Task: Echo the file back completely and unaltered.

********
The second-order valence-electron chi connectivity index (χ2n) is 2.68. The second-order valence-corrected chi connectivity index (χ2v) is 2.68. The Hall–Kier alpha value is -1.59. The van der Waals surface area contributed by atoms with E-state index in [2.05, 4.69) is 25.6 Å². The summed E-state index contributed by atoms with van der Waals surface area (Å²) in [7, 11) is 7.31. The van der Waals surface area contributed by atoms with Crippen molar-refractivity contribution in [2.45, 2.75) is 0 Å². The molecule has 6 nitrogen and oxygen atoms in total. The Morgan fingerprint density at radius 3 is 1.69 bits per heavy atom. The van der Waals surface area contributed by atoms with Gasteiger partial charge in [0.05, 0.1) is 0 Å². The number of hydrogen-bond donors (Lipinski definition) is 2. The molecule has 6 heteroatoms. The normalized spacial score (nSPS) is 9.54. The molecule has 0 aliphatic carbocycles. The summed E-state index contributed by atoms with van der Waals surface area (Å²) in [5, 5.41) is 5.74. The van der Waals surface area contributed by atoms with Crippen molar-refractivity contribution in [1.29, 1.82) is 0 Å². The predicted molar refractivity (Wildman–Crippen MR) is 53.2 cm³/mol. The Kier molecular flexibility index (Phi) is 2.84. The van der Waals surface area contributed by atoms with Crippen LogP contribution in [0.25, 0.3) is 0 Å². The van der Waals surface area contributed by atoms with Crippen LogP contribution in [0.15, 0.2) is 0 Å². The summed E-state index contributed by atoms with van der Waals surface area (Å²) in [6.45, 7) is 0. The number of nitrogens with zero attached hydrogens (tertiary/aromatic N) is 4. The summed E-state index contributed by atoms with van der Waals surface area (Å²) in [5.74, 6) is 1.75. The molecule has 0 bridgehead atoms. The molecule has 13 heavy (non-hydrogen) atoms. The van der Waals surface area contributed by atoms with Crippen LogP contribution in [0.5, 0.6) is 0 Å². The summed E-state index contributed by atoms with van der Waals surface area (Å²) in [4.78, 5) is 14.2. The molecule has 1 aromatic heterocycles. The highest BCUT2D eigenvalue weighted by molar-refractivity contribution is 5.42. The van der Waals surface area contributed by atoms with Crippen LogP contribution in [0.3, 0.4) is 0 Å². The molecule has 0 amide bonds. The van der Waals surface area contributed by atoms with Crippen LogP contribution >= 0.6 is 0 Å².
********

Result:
The second-order valence-electron chi connectivity index (χ2n) is 2.68. The second-order valence-corrected chi connectivity index (χ2v) is 2.68. The Hall–Kier alpha value is -1.59. The van der Waals surface area contributed by atoms with E-state index in [2.05, 4.69) is 25.6 Å². The summed E-state index contributed by atoms with van der Waals surface area (Å²) in [7, 11) is 7.31. The van der Waals surface area contributed by atoms with Crippen molar-refractivity contribution in [2.45, 2.75) is 0 Å². The molecule has 6 nitrogen and oxygen atoms in total. The Morgan fingerprint density at radius 3 is 1.69 bits per heavy atom. The van der Waals surface area contributed by atoms with Gasteiger partial charge in [0.05, 0.1) is 0 Å². The number of hydrogen-bond donors (Lipinski definition) is 2. The molecule has 6 heteroatoms. The normalized spacial score (nSPS) is 9.54. The molecule has 0 aliphatic carbocycles. The summed E-state index contributed by atoms with van der Waals surface area (Å²) in [5, 5.41) is 5.74. The van der Waals surface area contributed by atoms with Crippen molar-refractivity contribution in [1.29, 1.82) is 0 Å². The predicted molar refractivity (Wildman–Crippen MR) is 53.2 cm³/mol. The Kier molecular flexibility index (Phi) is 2.84. The van der Waals surface area contributed by atoms with Crippen LogP contribution in [0.25, 0.3) is 0 Å². The van der Waals surface area contributed by atoms with Crippen LogP contribution in [0.15, 0.2) is 0 Å². The summed E-state index contributed by atoms with van der Waals surface area (Å²) in [6.45, 7) is 0. The number of nitrogens with zero attached hydrogens (tertiary/aromatic N) is 4. The summed E-state index contributed by atoms with van der Waals surface area (Å²) in [5.74, 6) is 1.75. The molecule has 0 bridgehead atoms. The molecule has 13 heavy (non-hydrogen) atoms. The van der Waals surface area contributed by atoms with Crippen LogP contribution in [0.5, 0.6) is 0 Å². The summed E-state index contributed by atoms with van der Waals surface area (Å²) in [4.78, 5) is 14.2. The molecule has 1 aromatic heterocycles. The highest BCUT2D eigenvalue weighted by molar-refractivity contribution is 5.42. The van der Waals surface area contributed by atoms with Crippen LogP contribution in [0.3, 0.4) is 0 Å². The molecule has 0 amide bonds. The van der Waals surface area contributed by atoms with Crippen LogP contribution >= 0.6 is 0 Å².